In this short guide, we'll assess Solana's native asset SOL as an investment.
What is Solana?
Solana is a platform for decentralised applications (or Dapps) that focuses on scalability, competing with other smart contract blockchains such as Ethereum, Cardano and others.
The blockchain project was founded by a group of people working for Qualcomm and was named after Solana Beach (shown below), which is north of Qualcomm's headquarters in San Diego. Individuals from other technology firms like Apple, Dropbox, Intel and Google have also contributed to the development of the Solana blockchain.
Anatoly Yakaovenko, the founder of Solana, was employed by Qualcomm for 12 years, led the development of operating systems and was responsible for finding a way to maximise the amount of information pushed through a tiny amount of space.
In November 2017, the Solana team released their whitepaper outlining this new blockchain, which reconfigured everything from scratch to overcome a major problem with both Proof-of-Work and Proof-of-Stake blockchains: scalability.
The problem with existing blockchains is low throughput. For example, Bitcoin can only handle a maximum of 7 transactions per second, while Ethereum can process a maximum of 17 transactions per second.
Because of the way Solana has been architectured, it has much faster settlement times with the ability to support 50,000 to 65,000 transactions per second - and a theoretical upper limit of 710,000 transactions per second!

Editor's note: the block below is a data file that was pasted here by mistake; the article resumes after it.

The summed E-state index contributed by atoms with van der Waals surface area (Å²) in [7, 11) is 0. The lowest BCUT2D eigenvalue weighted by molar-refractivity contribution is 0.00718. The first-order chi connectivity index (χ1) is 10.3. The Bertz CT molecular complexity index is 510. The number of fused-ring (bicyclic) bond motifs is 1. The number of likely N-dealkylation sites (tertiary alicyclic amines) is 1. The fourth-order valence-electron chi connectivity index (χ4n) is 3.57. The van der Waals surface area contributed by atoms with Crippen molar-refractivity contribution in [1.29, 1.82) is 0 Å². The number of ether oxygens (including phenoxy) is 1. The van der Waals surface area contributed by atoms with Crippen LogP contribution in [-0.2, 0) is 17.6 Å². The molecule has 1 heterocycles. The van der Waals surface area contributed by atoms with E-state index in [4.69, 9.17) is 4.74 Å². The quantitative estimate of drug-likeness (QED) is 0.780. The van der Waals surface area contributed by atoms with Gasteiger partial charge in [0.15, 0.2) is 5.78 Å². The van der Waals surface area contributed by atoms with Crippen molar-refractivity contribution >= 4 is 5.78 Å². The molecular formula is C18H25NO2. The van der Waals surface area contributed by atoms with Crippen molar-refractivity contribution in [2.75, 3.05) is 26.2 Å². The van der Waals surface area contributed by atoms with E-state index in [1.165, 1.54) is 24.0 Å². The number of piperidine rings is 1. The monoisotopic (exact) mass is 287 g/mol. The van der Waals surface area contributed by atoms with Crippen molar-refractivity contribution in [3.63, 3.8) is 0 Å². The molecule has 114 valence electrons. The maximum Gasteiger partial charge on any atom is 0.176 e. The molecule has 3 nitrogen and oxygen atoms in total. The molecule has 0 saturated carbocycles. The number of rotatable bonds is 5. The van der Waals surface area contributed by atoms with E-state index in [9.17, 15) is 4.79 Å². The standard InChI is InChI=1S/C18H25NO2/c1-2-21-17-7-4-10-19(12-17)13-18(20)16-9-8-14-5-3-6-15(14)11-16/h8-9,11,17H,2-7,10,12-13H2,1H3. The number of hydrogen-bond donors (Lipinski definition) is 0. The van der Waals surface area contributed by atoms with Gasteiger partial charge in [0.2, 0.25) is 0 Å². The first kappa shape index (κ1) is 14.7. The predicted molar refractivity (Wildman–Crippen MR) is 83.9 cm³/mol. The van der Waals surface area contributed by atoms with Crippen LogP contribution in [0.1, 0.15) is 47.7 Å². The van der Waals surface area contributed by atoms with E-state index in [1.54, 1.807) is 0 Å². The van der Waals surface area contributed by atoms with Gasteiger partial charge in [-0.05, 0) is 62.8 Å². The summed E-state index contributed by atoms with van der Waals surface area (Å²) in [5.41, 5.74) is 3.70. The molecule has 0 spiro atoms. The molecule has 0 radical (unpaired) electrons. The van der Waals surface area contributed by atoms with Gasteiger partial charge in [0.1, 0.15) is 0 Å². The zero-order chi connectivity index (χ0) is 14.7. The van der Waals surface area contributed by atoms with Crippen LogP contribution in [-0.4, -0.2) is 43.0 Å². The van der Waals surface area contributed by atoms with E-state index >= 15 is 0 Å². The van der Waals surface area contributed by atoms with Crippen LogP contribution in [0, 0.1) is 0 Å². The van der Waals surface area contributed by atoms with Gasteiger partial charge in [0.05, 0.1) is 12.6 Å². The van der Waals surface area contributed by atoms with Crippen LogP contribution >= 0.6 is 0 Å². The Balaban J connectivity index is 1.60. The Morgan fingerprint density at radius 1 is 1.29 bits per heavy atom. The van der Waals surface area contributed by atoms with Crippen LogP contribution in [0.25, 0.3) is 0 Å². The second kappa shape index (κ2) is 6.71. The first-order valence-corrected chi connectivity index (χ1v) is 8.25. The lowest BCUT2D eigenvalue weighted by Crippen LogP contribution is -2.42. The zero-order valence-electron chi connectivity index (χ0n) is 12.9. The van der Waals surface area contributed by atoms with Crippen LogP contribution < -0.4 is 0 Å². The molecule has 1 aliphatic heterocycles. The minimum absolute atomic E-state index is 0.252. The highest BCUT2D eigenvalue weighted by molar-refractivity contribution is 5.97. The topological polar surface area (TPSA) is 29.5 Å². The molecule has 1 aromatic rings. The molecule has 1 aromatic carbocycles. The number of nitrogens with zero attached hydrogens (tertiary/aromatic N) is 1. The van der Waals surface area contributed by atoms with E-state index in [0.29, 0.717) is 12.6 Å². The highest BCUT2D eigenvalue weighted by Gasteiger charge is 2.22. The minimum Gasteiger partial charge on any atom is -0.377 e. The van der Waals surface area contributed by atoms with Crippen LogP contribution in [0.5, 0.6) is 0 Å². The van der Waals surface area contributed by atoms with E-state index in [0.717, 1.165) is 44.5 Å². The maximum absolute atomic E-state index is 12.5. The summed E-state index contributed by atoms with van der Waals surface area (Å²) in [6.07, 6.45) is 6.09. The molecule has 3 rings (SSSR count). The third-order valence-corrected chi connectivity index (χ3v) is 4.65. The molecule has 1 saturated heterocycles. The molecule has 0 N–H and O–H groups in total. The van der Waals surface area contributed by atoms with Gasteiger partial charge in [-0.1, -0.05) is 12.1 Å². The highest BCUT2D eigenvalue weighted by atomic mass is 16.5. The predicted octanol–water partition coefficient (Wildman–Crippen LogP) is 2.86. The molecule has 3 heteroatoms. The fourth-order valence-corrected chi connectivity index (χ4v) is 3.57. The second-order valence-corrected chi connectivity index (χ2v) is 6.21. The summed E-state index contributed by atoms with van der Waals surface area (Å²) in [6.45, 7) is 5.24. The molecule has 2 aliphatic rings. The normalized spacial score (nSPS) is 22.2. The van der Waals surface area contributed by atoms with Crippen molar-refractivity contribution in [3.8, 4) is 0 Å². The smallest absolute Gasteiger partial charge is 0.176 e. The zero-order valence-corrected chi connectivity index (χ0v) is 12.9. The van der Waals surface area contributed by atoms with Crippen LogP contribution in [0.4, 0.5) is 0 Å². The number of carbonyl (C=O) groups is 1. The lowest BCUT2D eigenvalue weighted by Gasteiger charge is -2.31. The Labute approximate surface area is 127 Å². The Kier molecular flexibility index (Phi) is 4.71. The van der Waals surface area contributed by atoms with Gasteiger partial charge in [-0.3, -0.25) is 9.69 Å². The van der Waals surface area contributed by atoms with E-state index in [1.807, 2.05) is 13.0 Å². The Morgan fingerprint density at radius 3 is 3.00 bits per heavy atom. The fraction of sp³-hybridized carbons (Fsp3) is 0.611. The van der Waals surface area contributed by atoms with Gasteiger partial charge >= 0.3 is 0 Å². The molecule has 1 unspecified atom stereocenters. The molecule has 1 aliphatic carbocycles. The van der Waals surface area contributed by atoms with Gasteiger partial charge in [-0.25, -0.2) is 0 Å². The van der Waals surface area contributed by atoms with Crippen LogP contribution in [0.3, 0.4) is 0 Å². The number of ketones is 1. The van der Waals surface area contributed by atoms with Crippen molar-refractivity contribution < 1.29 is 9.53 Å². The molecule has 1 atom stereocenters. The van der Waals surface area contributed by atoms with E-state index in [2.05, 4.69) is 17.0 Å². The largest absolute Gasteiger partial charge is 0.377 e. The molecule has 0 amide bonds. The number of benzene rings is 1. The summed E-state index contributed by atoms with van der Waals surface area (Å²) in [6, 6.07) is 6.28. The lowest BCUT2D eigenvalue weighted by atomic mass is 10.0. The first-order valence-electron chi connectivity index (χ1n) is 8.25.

For comparison, the Nasdaq exchange is capable of 500,000 transactions per second, while Visa does around 65,000 transactions per second. This means that if Solana was running at full capacity, its blockchain could support both networks on its Layer 1, something that Ethereum or any other blockchain cannot do without resorting to Sharding or relying on Layer 2 technologies to take the load.
But how is Solana able to process a vast number of transactions compared to existing Layer 1 chains like Ethereum? To synchronise a decentralised system, the Solana team introduced a breakthrough known as Proof-of-History.
What is Proof-of-History?
Solana’s major innovation is the creation of a trustless clock, which solves the problem of synchronising a decentralised system and, in turn, provides enhanced scalability. Simply put, Solana’s blockchain has an in-built clock which allows Solana nodes to order transactions based on the internal timestamps and push loads of transactions through each block.
This novel timestamp system is called Proof-of-History, which enables transactions to be ordered automatically and results in faster transaction speeds.